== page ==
What experts want you to remember as ‘100 Deadliest Days’ comes to an end

Published: Sep. 2, 2022 at 7:39 PM EDT
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HARRISONBURG, Va. (WHSV) - From 2011 to 2020, 31% of the more than 2,000 fatal crashes that involve teen drivers happened during what AAA defines as the ‘100 Deadliest Days.’

The 100 Deadliest Days last from Memorial Day to Labor Day. So far this summer and in our viewing area, there have been nearly 200 crashes involving teen drivers.

Local law enforcement officials said keeping teenagers safe on the roads begins before they start the engine.

“Making sure they have enough time to get there, making sure they minimize distractions because if you take those two things out of the picture they are able to focus on the road and where they are going,” Lt. Chris Monahan with the Harrisonburg Police Department said.

Experts said looking away from the roads for two seconds, whether it be to talk to a passenger or even turn up the radio, causes the risk of getting in a crash to double.

“Last year looking at some of the numbers, teen driver-related fatalities increased 55% in 2021 compared to 2020,” Morgan Dean from AAA explained.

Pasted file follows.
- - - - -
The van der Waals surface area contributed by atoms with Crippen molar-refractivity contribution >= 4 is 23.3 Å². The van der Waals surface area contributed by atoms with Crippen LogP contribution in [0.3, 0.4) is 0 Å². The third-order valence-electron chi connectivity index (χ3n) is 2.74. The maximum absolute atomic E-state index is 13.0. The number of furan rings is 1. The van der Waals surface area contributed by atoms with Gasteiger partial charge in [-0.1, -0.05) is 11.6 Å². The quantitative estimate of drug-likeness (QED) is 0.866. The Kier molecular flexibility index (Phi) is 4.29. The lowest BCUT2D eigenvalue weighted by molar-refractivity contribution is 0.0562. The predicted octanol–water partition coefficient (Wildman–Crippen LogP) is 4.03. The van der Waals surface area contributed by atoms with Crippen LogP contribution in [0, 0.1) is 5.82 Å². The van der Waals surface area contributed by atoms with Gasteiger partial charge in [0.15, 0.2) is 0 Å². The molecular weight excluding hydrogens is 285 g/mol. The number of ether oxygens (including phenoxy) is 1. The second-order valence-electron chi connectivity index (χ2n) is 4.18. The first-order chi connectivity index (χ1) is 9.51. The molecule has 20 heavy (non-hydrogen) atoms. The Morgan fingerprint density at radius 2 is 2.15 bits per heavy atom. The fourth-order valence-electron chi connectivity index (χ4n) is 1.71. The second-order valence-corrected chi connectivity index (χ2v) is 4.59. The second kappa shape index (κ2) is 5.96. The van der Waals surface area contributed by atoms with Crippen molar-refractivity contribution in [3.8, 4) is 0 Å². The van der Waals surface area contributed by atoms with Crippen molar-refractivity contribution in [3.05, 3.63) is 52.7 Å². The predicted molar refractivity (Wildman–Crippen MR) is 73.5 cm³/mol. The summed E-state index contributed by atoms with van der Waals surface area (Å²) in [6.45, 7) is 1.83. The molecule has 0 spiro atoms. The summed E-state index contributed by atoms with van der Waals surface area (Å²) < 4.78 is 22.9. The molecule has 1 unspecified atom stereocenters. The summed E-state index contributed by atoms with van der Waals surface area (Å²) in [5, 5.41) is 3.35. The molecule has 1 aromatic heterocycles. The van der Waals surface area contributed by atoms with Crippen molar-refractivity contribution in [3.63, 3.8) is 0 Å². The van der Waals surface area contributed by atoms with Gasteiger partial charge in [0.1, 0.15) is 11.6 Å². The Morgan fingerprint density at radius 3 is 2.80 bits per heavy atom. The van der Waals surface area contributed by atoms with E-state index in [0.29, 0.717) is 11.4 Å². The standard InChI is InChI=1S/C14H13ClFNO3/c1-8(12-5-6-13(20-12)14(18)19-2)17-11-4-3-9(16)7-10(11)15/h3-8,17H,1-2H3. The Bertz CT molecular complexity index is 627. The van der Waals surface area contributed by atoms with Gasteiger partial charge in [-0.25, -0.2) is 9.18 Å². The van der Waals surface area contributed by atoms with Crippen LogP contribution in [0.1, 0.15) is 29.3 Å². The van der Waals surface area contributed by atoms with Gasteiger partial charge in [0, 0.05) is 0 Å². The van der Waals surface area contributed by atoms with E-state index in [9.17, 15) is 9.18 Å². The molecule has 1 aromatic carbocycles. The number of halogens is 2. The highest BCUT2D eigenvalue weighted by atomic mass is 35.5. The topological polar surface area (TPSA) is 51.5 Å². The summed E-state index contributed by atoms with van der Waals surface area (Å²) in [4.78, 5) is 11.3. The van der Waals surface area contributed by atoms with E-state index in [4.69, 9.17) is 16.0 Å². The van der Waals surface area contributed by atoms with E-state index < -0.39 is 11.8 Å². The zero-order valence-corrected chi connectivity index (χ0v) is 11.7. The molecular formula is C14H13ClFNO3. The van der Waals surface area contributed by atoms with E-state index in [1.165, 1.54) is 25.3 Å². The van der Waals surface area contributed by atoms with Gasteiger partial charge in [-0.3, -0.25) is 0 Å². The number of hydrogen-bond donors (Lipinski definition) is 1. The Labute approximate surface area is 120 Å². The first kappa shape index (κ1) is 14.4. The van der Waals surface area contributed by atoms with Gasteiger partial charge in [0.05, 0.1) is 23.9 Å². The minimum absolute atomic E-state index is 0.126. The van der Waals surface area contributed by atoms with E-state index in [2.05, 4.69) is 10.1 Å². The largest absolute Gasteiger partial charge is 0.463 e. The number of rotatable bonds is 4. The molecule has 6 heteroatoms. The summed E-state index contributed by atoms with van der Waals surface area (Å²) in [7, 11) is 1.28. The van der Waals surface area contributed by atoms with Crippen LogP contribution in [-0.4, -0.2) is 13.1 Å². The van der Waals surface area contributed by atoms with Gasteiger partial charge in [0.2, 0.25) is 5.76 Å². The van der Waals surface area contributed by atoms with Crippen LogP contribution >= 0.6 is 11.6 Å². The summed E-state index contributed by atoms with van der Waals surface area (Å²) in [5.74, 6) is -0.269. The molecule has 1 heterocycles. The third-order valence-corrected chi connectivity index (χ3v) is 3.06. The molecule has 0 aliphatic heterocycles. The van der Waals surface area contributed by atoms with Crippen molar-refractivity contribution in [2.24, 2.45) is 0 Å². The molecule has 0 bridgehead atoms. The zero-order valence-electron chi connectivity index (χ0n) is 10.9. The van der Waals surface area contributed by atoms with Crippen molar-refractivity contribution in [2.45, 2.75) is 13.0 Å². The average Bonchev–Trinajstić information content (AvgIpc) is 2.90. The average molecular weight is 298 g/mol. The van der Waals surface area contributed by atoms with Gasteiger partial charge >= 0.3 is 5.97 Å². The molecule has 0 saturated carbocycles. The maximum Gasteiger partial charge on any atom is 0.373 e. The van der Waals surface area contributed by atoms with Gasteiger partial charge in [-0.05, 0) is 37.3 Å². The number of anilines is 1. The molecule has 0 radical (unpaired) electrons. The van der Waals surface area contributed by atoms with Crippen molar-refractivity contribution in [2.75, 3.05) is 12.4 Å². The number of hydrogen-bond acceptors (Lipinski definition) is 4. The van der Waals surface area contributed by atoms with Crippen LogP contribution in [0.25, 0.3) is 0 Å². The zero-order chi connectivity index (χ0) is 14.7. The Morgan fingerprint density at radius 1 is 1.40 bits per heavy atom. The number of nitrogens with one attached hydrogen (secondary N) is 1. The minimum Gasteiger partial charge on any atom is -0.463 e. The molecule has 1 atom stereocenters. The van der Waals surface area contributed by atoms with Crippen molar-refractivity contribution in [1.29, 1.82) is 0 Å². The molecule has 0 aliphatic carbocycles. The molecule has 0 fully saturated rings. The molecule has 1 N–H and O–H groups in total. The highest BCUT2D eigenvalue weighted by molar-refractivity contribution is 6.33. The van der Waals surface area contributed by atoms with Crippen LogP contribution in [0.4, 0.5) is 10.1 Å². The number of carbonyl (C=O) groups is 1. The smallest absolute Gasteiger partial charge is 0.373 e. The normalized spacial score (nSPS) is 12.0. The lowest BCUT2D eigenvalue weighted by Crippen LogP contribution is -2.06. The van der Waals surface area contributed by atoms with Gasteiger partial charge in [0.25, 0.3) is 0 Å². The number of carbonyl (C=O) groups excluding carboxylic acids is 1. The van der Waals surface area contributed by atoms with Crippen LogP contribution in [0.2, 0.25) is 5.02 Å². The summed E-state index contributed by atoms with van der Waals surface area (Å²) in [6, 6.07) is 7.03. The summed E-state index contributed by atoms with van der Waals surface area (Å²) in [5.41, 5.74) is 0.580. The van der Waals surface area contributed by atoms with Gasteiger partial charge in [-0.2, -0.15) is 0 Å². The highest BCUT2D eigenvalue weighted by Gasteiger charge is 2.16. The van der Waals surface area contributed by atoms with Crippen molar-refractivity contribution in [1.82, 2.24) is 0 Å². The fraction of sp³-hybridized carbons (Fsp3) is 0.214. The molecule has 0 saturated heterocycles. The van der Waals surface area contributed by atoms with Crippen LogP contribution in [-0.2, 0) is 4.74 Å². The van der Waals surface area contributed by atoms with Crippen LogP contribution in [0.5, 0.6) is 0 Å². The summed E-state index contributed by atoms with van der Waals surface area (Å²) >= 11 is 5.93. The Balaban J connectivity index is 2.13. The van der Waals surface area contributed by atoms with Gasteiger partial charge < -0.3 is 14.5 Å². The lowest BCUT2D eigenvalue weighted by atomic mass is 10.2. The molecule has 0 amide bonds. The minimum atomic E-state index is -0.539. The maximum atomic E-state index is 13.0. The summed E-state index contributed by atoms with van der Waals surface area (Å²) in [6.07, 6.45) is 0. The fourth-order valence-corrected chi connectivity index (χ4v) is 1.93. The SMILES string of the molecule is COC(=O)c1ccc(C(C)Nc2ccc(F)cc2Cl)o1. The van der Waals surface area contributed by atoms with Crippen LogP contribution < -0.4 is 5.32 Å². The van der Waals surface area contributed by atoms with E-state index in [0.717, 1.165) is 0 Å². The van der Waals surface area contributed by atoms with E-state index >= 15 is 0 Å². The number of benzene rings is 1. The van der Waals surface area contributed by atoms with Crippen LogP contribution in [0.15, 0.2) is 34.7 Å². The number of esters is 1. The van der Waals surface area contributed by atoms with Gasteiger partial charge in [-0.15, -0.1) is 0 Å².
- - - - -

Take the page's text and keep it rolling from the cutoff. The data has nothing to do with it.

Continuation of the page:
Dean said preliminary data for 2022 shows throughout the state of Virginia, there were 17 fatalities in teen driver-related crashes.

Two of those fatalities happened in Rockingham County. From the end of May to September 1, there have been more than 180 crashes involving teen drivers in the Shenandoah Valley area, with 84 resulting in injuries.

You can read the complete data on crashes in the Staunton region by clicking here.

“Teenage drivers just don’t have the experience of drivers who have been on the road for a longer period of time and that in and of itself can lead them to worse outcomes in crashes,” Dean added.

As students head back to class, HPD launched Traffic Safety Blitz this week to keep everyone teens or adults alert and by posting signs reminding them to slow down.

“When you are going down the roadway, you see the sign that makes you pay attention to what you are doing and taking into consideration what the sign says. Stop for school buses, slow down in the school zones, all those things play an impact on how you drive,” Lt. Monahan explained.

If you are interested in posting a sign on your lawn, reach out to the Harrisonburg Police Department. From there, you can pick a sign up or officers can drop it off.